Open Source, Innovation, Data, Hardware and Research
The importance of Openness continues to grow in both industry and academia. Through Open Innovation, companies, institutions and even competitors work together to accelerate innovation of products and services. Open Source has long been established in the software industry and the trend has also spread to the open hardware and other industries. Other forms of Openness include crowdsourcing and crowdfunding as alternative ways to develop and finance both software and hardware. Open Data is currently a hot area, not the least for public organizations, such as municipalities, regions, and county councils that want to make data available for various private and public services. During the LUCAS day we will hear presentations from academia, society, and industry on various forms of Openness, related opportunities and challenges and how Openess can be practically applied.
09.00 Registration, coffee, posters & demos
09.30 Session 1: Invited speakers
Robert Sandell, CloudBees on Controlling the openness - how to get your will done
Open communities are governed by other types and schemes than traditional corporations and projects. Instead of getting impact through ownership, formal power and cash payments, credibility and informal power rule. Illustrated by examples from the Jenkins community, Robert Sandell describes how a proprietary company can get software developed by others, without paying money. However, it does not come for free. You have to invest in the community to get the credibility that allows you to get your things done.
Fredrik Hugosson, Axis Communications, presents the challenges and possibilities around security issues when using open source
In open software, also the weak spots, like security issues, are openly accessible. This is often raised as an argument against going open. However, the advantage of being open is that there are many stakeholders interesting in fixing the security issues as soon as possible, and making those fixes available. Based on experience from Axis Communications long time use of open source software, Fredrik Hugosson presents how security issues may be handled in open communities. And it implies, you have to update.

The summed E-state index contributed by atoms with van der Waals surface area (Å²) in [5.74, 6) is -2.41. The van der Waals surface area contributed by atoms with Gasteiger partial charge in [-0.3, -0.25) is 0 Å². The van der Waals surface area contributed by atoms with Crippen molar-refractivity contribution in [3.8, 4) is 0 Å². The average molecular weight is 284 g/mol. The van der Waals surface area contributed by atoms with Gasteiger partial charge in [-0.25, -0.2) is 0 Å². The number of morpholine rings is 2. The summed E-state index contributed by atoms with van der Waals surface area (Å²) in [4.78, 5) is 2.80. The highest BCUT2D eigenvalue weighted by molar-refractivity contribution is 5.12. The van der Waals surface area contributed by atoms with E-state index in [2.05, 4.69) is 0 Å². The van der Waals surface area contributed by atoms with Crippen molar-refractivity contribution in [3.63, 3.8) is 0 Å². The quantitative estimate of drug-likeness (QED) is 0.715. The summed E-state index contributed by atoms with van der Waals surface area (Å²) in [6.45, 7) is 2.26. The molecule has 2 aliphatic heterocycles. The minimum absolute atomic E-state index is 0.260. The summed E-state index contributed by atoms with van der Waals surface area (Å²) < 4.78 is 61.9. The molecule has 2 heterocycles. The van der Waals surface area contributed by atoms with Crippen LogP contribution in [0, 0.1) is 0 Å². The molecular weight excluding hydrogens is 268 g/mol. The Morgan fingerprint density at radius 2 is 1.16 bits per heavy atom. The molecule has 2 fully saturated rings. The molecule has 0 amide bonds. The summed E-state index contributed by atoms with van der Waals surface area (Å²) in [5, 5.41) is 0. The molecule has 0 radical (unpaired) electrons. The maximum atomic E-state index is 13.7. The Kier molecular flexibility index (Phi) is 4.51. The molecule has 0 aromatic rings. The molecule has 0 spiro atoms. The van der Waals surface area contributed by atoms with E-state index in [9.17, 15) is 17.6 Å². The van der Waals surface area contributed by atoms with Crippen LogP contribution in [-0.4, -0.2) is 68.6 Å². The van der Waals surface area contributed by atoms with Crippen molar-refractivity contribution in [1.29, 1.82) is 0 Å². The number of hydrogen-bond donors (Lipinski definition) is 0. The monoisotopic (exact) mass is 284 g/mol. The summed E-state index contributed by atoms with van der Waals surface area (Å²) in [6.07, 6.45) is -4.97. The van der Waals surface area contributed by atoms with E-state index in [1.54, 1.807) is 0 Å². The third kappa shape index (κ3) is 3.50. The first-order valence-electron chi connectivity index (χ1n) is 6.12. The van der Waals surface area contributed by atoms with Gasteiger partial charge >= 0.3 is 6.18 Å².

Robert Fekete, Graphics SW Engineer, Visualization and Media at Intel Open Source Technology Center on Community code reviews– the good, the bad and the ugly?
When working with open source, code is king and community code reviews is the gate which all development needs to go through. It is important to understand how the process works to effectively work with community projects, the pros and cons of this development model and how to fit this into project life cycles.
Using the Linux kernel as an example, Robert will describe how the exceptional kernel code quality is maintained(the good), the drawbacks of patch-based development and how to avoid things turning ugly.
11.00 Paus, demos & poster
11.20 Session 2: Openness related research
- Open Innovation through the Lens of Open Source Tools, Hassan Munir and Johan Linåker
- Artifact evaluation, evaluation software submitted with academic papers, Martina Maggio
- Source Code Repository Speaks: Assessing and Monitoring Software Projects through Source Code Network Analysis, Alma Orucevic-Alagic
- Session 3 start: Cognibotics, Klas Nilsson
12.20 Lunch, demos & poster
13.30 Session 3: Industry academia research projects - status reports
- EASE - Embedded Applications Software Engineering, Per Runeson
- itACiH - IT-stöd för Avancerad Cancervård i Hemmet, Boris Magnusson
- SCALARE - SCALing softwARE: Supporting Industry in Managing Software Scalability, Anders Sixtensson, Softhouse
- Shape & MAPCI Open Innovation Lab, Mats Pettersson
- WASP - Wallenberg Autonomous Systems Program, Karl-Erik Årzén
- BitCraze & Open Hardware, Marcus Eliasson
14.20 Short break
14:30 Session 4: Short presentations of posters and demos
- Development of Safety-Critical Software Systems Using Open Source Software - A Systematic Map, Markus Borg, SICS
- Distributed Stream Computing, Shubhabrata Sen, Jorn W. Janneck
- JaCoP - Java Constraint Programming solver, Krzysztof Kuchcinski
Analyzing Java Code With ExtendJ, Jesper Öqvist
- fUML Activity Diagrams with RAG-Controlled Rewriting, Christoff Bürger
- Supporting Variability in Block Diagrams, Niklas Fors
- Innovation med öppen källkod ger konkurrensfördelar, Johan Linåker
- Lufoss - Lund University Fund for Open Source Software, Carolina Sartorius
- Open Automatic Correction, Feedback and Ranking for C Programming Assignments, Jonas Skeppstedt
- Positioning Lab@MAPCI, Kalle Åström
- Teaching children to code through Kojo, Sandra Nilsson
15:15 Session 5: Posters, demos & coffee
16:00 Session 6
- Open Data - Public Sector Information, Jonas Ledendal
- Discussion and open ending, Per Runeson